ELECTRONICS: Crystek’s CPLL58-3900-4300 PLL/Synthesizer operates from 3,900 to 4,300 MHz with a typical step size of 2,500 KHz. Engineered and manufactured in the U.S., it is housed in a compact 0.582 x 0.8 x 0.15-inch SMD package, which saves board space. Crystek’s PLL/Synthesizer construction essentially wraps a VCO around a PLL in a package that’s only marginally larger than a VCO on its own, and significantly smaller than separate VCO/PLL modules. The CPLL58-3900-4300 needs only an external frequency reference and supply voltages for the internal PLL (phase lock loop) and VCO (voltage controlled oscillator), and is programmed using a standard three line interface (Data, Clock and Load Enable). Typical phase noise for the CPLL58-3900-4300 is -95 dBc/Hz at 10 KHz offset with minimum output power of 3 dBm. VCO voltage is 5V dc; PLL voltage is 3V dc. Second harmonic suppression is -15 dBc typical. It is ideal for use in telecommunications, computers, radio equipment, base stations and other electronic applications.
Truchard will be presented the award at the 2014 Golden Mousetrap Awards ceremony during the co-located events Pacific Design & Manufacturing, MD&M West, WestPack, PLASTEC West, Electronics West, ATX West, and AeroCon.
Robots that walk have come a long way from simple barebones walking machines or pairs of legs without an upper body and head. Much of the research these days focuses on making more humanoid robots. But they are not all created equal.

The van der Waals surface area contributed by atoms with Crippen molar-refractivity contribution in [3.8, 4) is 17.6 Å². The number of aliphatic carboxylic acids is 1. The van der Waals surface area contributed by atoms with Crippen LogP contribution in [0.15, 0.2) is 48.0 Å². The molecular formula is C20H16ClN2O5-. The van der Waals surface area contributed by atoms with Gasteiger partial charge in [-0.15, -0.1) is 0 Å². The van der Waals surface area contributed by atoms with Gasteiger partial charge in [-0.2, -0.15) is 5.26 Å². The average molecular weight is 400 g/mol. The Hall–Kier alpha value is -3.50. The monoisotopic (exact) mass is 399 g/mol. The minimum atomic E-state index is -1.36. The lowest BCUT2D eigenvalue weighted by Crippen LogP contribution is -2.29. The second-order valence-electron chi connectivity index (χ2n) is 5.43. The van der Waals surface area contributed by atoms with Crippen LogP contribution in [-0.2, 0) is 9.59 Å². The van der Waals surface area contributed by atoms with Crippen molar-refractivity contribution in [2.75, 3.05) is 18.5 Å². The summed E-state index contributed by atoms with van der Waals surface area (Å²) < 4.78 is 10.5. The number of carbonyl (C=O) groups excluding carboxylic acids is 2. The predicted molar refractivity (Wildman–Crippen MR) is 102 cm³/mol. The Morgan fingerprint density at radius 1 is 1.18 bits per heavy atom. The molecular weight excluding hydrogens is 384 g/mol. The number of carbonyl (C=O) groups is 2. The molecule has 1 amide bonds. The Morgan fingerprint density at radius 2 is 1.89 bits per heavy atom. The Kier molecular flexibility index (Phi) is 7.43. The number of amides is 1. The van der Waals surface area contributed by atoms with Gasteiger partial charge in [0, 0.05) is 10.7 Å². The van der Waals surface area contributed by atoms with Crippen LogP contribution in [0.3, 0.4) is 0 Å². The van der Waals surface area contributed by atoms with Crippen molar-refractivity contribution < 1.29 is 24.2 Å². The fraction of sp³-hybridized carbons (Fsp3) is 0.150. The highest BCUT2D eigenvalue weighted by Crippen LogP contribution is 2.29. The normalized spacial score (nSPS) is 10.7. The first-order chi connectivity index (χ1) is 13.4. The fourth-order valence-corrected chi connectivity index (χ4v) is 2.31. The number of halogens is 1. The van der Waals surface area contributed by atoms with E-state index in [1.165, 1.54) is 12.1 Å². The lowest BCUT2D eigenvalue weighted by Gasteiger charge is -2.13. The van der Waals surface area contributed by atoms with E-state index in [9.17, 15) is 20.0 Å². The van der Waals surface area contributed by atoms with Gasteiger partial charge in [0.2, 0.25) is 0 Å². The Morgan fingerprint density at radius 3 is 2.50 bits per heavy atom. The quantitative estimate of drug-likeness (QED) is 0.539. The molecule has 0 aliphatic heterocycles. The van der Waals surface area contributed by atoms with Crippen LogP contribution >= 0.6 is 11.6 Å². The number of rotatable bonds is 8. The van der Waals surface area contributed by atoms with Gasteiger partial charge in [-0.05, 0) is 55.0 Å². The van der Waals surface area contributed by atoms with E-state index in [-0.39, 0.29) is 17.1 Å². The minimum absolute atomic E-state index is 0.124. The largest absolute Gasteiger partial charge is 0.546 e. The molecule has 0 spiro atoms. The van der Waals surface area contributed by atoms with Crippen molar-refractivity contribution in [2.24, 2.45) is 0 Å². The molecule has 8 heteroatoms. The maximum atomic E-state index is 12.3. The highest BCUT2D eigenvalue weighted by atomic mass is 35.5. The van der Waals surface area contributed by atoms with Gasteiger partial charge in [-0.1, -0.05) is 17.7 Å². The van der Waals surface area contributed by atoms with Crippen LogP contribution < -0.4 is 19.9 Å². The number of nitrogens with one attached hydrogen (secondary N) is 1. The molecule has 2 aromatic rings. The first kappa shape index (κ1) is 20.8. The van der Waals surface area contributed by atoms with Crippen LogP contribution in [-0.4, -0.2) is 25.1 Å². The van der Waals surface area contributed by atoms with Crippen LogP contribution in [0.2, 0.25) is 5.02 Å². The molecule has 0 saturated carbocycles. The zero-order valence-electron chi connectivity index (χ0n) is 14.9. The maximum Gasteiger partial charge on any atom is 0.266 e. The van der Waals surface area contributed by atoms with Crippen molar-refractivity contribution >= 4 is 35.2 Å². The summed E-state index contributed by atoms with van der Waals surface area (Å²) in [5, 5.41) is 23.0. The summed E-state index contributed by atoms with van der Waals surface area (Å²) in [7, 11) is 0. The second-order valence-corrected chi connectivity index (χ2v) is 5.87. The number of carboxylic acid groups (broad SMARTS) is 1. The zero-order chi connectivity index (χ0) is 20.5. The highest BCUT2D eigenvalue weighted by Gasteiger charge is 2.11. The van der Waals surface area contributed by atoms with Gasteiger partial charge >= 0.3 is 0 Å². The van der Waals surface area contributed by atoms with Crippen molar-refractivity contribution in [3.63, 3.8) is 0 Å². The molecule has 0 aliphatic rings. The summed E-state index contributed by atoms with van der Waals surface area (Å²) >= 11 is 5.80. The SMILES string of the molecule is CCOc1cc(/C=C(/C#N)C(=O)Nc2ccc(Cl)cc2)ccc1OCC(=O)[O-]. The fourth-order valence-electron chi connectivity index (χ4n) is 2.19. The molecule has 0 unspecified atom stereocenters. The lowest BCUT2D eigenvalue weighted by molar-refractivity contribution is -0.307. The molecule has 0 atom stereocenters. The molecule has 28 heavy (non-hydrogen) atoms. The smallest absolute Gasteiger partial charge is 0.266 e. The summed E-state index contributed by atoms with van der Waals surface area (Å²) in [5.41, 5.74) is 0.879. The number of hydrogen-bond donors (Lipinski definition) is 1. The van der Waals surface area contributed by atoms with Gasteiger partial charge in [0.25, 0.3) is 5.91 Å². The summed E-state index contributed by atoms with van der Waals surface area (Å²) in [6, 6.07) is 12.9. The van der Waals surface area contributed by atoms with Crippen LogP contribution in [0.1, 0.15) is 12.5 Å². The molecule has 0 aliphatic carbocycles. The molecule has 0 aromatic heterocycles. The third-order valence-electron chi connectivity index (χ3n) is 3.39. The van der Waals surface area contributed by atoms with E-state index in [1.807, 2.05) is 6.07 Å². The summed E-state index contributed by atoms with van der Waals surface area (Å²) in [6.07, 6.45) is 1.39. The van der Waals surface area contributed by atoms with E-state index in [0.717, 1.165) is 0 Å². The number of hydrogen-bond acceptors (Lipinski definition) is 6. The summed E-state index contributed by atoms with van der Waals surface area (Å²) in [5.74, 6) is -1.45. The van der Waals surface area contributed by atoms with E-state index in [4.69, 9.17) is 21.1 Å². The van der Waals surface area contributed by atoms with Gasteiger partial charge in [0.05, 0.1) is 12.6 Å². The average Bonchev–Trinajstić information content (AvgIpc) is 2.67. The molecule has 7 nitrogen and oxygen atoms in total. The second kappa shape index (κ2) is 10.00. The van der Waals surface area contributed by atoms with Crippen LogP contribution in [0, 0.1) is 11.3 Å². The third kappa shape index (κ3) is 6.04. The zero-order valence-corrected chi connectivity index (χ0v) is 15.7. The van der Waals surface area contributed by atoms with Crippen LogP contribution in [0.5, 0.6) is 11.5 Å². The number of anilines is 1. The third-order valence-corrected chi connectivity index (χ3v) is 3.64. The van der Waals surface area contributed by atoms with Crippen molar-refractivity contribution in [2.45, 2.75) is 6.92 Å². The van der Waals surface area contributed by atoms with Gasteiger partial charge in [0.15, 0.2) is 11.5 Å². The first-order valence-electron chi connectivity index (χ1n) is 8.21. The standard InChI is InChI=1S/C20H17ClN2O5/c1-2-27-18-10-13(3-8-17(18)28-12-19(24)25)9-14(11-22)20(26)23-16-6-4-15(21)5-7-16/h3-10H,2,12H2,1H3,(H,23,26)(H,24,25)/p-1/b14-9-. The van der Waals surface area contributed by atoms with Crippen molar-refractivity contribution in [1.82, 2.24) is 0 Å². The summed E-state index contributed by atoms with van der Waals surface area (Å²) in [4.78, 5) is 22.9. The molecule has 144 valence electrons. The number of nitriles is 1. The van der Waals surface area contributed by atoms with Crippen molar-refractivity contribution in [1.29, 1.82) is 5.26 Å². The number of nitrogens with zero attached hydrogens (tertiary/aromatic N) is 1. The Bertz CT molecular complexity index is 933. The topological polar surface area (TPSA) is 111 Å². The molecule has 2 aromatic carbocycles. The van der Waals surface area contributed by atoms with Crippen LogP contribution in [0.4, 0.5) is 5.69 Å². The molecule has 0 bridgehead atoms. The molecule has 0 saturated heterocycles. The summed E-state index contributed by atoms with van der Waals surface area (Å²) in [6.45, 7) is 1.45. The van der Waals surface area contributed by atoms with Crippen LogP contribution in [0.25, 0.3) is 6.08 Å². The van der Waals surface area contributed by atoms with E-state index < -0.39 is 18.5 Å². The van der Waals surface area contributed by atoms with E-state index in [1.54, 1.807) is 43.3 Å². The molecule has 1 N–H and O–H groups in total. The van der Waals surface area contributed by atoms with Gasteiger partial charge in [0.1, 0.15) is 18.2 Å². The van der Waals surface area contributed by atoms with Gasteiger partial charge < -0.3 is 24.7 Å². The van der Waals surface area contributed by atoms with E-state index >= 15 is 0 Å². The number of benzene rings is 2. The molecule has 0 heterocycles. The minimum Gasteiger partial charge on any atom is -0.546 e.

The IEEE Computer Society has named the top 10 trends for 2014. You can expect the convergence of cloud computing and mobile devices, advances in health care data and devices, as well as privacy issues in social media to make the headlines. And 3D printing came out of nowhere to make a big splash.
For industrial control applications, or even a simple assembly line, that machine can go almost 24/7 without a break. But what happens when the task is a little more complex? That’s where the “smart” machine would come in. The smart machine is one that has some simple (or complex in some cases) processing capability to be able to adapt to changing conditions. Such machines are suited for a host of applications, including automotive, aerospace, defense, medical, computers and electronics, telecommunications, consumer goods, and so on. This discussion will examine what’s possible with smart machines, and what tradeoffs need to be made to implement such a solution.